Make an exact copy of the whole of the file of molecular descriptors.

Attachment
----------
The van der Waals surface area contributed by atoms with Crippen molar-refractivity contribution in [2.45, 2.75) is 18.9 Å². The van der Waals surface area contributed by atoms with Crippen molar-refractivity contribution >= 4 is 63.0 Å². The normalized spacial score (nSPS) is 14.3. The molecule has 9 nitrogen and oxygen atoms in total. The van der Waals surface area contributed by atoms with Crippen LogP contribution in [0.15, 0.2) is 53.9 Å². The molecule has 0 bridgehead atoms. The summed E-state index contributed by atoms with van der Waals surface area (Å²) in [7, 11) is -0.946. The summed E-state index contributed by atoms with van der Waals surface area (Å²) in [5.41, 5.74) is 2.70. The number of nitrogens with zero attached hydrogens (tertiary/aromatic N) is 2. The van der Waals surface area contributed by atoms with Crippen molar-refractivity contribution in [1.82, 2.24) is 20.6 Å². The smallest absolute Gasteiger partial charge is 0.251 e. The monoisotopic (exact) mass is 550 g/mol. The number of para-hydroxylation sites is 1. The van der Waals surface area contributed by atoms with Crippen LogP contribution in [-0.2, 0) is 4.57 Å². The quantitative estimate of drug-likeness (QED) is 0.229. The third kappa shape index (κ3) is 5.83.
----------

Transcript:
The van der Waals surface area contributed by atoms with Crippen molar-refractivity contribution in [2.45, 2.75) is 18.9 Å². The van der Waals surface area contributed by atoms with Crippen molar-refractivity contribution >= 4 is 63.0 Å². The normalized spacial score (nSPS) is 14.3. The molecule has 9 nitrogen and oxygen atoms in total. The van der Waals surface area contributed by atoms with Crippen LogP contribution in [0.15, 0.2) is 53.9 Å². The molecule has 0 bridgehead atoms. The summed E-state index contributed by atoms with van der Waals surface area (Å²) in [7, 11) is -0.946. The summed E-state index contributed by atoms with van der Waals surface area (Å²) in [5.41, 5.74) is 2.70. The number of nitrogens with zero attached hydrogens (tertiary/aromatic N) is 2. The van der Waals surface area contributed by atoms with Crippen molar-refractivity contribution in [1.82, 2.24) is 20.6 Å². The smallest absolute Gasteiger partial charge is 0.251 e. The monoisotopic (exact) mass is 550 g/mol. The number of para-hydroxylation sites is 1. The van der Waals surface area contributed by atoms with Crippen LogP contribution in [-0.2, 0) is 4.57 Å². The quantitative estimate of drug-likeness (QED) is 0.229. The third kappa shape index (κ3) is 5.83.